04.19.201610 min read

The Art of Landing Page Design for Non-artists

Having a sales force is pretty great. The thing about salesmen though is that when five o’clock rolls around, they punch out and go home. A strong landing page doesn’t have those pesky human restrictions.

An ideal landing page will simply keep on working. It’ll do it’s job day and night, rain or shine.

The job of a landing page, in case you were wondering, is to do just one simple thing: Sell your product or service.

An always-on sales machine sounds almost too good to be true. Lucky for you, it’s not.

But in order to enjoy the smorgasbord of benefits that you’re probably already drooling over, you’re going to need a killer landing page design.

That’s where this article comes in. We’ll teach you how to make sure your page is up to snuff and you don’t end up unknowingly wasting such a golden opportunity to convert traffic into sales.

Keeping it simple: The basics of landing page design

For starters, just in case it wasn’t entirely clear:

what is a landing page

Landing pages are there to persuade and motivate—in short, they are there to sell. In this respect, a landing page is the tool you use to convert traffic into customers.

How a landing page works does not necessarily fall under the jurisdiction of your SEO agency. If possible, you’ll want them involved, but in an ideal world you’ll also want marketers to be writing your copy and designers to work on the layout and aesthetic appearance of the page.

Experience is worth a lot here. Years of working on (and analyzing data from) landing pages teaches designers and marketers what works and what doesn’t.

Digging into the nitty gritty of that will be a story for another day—I could write about it for hours.

We also don’t all have the resources to hire multiple people to work on projects like creating landing pages. So, we’ll dig further into how you can do it yourself.

Let’s look at some of the key elements a strong landing page will incorporate.

A great headline

This is no different from writing copy for articles. You want something that will immediately grab a visitor's attention.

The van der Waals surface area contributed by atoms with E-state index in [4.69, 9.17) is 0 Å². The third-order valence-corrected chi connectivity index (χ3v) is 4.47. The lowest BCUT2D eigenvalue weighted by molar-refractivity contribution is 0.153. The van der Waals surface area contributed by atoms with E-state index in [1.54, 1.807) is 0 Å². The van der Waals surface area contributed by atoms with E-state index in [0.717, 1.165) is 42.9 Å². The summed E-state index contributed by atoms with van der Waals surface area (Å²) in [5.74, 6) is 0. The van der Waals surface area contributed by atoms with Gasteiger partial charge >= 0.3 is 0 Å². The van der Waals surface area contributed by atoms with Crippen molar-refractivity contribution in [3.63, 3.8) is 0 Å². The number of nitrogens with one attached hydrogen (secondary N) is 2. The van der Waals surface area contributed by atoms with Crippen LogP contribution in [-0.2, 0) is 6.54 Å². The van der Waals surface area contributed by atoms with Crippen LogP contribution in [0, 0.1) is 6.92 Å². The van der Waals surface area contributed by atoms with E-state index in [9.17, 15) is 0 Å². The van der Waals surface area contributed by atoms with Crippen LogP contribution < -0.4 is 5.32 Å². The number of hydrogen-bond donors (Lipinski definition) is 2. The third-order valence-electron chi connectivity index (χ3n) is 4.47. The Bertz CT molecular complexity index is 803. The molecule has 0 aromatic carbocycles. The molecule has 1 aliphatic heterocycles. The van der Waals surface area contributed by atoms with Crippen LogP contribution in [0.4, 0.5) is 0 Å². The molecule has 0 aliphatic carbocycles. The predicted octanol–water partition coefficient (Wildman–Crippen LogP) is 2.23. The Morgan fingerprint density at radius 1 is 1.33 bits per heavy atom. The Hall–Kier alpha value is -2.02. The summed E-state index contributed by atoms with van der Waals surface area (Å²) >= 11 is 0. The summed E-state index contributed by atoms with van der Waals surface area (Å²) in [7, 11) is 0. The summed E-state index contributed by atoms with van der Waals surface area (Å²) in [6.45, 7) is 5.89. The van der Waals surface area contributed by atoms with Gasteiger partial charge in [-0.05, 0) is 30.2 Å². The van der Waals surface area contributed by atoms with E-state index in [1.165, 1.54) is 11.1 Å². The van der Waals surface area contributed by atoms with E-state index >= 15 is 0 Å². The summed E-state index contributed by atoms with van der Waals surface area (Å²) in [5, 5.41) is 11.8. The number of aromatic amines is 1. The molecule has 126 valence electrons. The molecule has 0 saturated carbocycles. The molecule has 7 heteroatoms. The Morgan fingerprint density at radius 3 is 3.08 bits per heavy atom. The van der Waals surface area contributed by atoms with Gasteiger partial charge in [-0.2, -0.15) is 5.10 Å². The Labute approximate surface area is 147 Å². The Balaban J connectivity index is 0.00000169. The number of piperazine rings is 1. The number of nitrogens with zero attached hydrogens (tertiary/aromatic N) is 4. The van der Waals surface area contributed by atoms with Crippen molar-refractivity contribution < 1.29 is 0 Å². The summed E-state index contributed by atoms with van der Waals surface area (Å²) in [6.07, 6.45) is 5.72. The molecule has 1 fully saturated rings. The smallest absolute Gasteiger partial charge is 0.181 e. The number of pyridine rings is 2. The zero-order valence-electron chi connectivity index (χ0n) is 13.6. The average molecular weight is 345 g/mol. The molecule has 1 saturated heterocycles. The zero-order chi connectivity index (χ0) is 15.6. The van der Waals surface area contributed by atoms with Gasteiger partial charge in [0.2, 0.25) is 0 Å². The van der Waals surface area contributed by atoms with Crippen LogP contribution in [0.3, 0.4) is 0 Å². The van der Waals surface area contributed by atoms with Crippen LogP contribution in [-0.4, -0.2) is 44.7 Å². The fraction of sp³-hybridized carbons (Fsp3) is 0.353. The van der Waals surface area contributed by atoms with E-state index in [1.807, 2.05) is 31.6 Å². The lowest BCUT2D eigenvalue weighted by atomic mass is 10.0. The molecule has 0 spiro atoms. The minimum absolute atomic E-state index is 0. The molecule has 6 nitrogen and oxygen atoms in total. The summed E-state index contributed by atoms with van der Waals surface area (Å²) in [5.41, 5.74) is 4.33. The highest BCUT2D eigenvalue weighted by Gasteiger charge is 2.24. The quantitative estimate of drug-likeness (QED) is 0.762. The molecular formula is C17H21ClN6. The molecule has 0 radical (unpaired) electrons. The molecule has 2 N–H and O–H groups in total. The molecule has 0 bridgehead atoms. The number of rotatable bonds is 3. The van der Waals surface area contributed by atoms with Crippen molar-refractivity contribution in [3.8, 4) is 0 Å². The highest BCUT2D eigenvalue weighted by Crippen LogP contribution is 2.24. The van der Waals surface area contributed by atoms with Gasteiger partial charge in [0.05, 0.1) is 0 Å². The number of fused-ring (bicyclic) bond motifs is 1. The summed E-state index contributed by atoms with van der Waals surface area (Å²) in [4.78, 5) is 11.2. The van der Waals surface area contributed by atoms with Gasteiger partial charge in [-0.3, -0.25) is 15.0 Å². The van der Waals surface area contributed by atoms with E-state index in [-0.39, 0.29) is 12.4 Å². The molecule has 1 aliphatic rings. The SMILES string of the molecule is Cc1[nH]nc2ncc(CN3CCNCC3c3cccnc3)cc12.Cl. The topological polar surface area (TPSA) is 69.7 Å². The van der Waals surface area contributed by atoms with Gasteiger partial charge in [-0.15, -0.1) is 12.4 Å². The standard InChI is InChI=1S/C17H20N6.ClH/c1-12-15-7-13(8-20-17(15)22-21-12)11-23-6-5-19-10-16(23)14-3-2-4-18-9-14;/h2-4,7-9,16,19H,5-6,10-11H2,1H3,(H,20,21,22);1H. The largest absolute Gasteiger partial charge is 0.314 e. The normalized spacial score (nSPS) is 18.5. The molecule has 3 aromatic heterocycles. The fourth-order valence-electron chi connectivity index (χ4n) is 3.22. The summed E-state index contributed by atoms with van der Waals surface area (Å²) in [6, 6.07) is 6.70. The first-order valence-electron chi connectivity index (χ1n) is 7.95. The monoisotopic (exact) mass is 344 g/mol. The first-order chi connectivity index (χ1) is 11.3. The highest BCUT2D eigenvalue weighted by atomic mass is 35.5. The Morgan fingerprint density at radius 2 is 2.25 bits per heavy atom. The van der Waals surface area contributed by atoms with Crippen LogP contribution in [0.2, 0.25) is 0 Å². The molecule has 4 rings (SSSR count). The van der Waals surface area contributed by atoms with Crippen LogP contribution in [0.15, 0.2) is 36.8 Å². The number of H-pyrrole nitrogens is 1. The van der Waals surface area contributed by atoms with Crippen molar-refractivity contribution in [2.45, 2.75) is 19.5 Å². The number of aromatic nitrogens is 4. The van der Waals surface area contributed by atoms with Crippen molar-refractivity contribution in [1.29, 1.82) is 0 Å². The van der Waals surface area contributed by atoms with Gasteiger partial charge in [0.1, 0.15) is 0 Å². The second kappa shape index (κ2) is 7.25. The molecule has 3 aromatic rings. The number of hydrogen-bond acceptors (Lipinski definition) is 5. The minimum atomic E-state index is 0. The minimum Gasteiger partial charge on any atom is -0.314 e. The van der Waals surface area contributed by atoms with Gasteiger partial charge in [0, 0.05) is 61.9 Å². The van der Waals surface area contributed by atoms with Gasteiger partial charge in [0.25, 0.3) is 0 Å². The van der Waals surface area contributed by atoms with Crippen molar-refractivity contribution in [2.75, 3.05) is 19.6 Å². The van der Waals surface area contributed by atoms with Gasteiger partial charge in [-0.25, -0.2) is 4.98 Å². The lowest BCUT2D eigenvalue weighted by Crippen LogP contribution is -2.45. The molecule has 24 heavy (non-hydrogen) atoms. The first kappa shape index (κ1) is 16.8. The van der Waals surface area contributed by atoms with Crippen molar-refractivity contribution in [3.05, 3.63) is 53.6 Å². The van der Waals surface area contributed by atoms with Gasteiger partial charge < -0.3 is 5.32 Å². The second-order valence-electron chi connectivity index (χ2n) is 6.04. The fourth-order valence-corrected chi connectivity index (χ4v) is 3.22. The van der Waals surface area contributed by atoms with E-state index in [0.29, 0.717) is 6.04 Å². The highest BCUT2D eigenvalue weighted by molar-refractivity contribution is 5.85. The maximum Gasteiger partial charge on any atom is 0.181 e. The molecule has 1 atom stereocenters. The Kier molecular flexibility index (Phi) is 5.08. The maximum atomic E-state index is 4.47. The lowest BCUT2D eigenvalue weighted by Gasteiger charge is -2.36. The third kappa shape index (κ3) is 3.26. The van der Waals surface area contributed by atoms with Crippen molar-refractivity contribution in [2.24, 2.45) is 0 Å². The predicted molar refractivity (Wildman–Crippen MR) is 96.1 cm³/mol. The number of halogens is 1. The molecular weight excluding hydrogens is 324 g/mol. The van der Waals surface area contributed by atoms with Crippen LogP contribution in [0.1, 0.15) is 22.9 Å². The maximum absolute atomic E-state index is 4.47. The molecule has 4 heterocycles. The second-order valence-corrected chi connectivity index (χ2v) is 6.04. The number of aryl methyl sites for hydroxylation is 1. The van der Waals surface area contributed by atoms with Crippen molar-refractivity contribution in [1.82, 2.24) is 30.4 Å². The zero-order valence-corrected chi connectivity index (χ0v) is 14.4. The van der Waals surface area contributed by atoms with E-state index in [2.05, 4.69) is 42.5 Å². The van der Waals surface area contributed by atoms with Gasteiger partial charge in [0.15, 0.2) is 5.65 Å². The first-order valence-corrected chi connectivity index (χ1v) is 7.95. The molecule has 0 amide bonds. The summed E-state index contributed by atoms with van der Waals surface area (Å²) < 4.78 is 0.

Think big. Think bold. Think clearly.

Mediocrity won’t suffice here. People have very short attention spans. This phenomenon is only heightened on the internet, where it’s been shown in studies that you’ll have only seconds to capture a visitor’s attention.

3 second rule

Let that simmer in your brain. See why it’s so important to have a great headline?

Big and exciting text (or an image) is the first thing that a visitor’s eyes will be drawn to, so don’t slack when it comes to experimenting with your headlines.

An evocative secondary headline

This is where you can get a little more specific about what your product or service brings to the table.

You don’t want to be vague or uninteresting here. People searching online usually know what they’re looking for. Beating around the bush simply frustrates the average web surfer.

Killer Headline

This is a great example of straightforward and bold headline writing. The words detail the benefits and features, and clearly state the purpose of the website.

Don’t get me wrong, there’s a time and place for intrigue. But use it sparingly. And more specifically, shy away from employing it in your headline and secondary headline copy.

A click-worthy call-to-action (CTA)

Think you can handle the truth? A good CTA will frequently be the difference between a bounce and a conversion.

call to action

The importance of leading visitors and making it clear what you want them to do simply can’t be overstated.

There’s powerful psychology at work here as well. If you feel like having your mind blown, check out what Jeremy Smith wrote about it at Kissmetrics.

I could go on for hours about the anatomy of a strong CTA, but in the effort of saving time, I’ll refer you to this fun and informative guide by Megan Marrs.

Let’s move on now to some more broad and conceptual elements of landing page design best practices.

Landing page copy that seals the deal

If you’re a blogger, you’ve got a leg up here.